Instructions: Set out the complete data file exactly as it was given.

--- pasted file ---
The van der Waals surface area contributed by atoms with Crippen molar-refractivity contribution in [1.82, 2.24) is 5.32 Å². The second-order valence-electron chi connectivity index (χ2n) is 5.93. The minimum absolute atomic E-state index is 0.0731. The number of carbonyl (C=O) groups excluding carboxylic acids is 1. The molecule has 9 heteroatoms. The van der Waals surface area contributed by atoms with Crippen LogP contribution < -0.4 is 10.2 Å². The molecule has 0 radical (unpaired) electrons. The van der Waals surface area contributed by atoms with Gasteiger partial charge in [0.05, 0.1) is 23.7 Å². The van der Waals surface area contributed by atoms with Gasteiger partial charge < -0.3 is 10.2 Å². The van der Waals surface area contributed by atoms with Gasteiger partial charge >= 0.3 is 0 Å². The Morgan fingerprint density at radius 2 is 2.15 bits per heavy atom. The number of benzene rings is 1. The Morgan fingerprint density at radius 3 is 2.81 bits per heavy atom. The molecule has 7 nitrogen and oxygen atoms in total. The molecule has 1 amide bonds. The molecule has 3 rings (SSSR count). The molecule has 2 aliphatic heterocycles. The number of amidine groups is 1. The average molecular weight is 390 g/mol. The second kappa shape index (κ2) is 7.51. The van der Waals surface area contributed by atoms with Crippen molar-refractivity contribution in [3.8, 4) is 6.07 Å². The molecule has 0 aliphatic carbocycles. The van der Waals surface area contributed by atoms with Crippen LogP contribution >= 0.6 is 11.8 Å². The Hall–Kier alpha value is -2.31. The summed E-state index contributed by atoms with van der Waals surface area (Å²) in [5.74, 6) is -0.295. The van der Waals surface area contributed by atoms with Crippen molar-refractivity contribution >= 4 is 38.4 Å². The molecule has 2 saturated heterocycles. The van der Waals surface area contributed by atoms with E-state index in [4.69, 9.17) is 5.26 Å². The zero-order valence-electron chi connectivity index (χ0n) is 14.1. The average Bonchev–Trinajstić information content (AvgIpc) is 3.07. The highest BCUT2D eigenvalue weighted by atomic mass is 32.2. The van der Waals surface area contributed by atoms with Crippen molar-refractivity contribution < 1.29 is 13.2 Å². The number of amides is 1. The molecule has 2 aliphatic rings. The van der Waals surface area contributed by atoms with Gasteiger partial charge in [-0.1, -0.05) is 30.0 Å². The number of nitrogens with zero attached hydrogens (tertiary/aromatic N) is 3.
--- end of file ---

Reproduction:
The van der Waals surface area contributed by atoms with Crippen molar-refractivity contribution in [1.82, 2.24) is 5.32 Å². The second-order valence-electron chi connectivity index (χ2n) is 5.93. The minimum absolute atomic E-state index is 0.0731. The number of carbonyl (C=O) groups excluding carboxylic acids is 1. The molecule has 9 heteroatoms. The van der Waals surface area contributed by atoms with Crippen LogP contribution < -0.4 is 10.2 Å². The molecule has 0 radical (unpaired) electrons. The van der Waals surface area contributed by atoms with Gasteiger partial charge in [0.05, 0.1) is 23.7 Å². The van der Waals surface area contributed by atoms with Gasteiger partial charge < -0.3 is 10.2 Å². The van der Waals surface area contributed by atoms with Gasteiger partial charge >= 0.3 is 0 Å². The Morgan fingerprint density at radius 2 is 2.15 bits per heavy atom. The number of benzene rings is 1. The Morgan fingerprint density at radius 3 is 2.81 bits per heavy atom. The molecule has 7 nitrogen and oxygen atoms in total. The molecule has 1 amide bonds. The molecule has 3 rings (SSSR count). The molecule has 2 aliphatic heterocycles. The number of amidine groups is 1. The average molecular weight is 390 g/mol. The second kappa shape index (κ2) is 7.51. The van der Waals surface area contributed by atoms with Crippen molar-refractivity contribution in [3.8, 4) is 6.07 Å². The molecule has 0 aliphatic carbocycles. The van der Waals surface area contributed by atoms with Crippen LogP contribution >= 0.6 is 11.8 Å². The Hall–Kier alpha value is -2.31. The summed E-state index contributed by atoms with van der Waals surface area (Å²) in [5.74, 6) is -0.295. The van der Waals surface area contributed by atoms with Crippen molar-refractivity contribution >= 4 is 38.4 Å². The molecule has 2 saturated heterocycles. The van der Waals surface area contributed by atoms with E-state index in [4.69, 9.17) is 5.26 Å². The zero-order valence-electron chi connectivity index (χ0n) is 14.1. The average Bonchev–Trinajstić information content (AvgIpc) is 3.07. The highest BCUT2D eigenvalue weighted by atomic mass is 32.2. The van der Waals surface area contributed by atoms with Crippen molar-refractivity contribution < 1.29 is 13.2 Å². The number of amides is 1. The molecule has 2 aliphatic rings. The van der Waals surface area contributed by atoms with Gasteiger partial charge in [-0.1, -0.05) is 30.0 Å². The number of nitrogens with zero attached hydrogens (tertiary/aromatic N) is 3.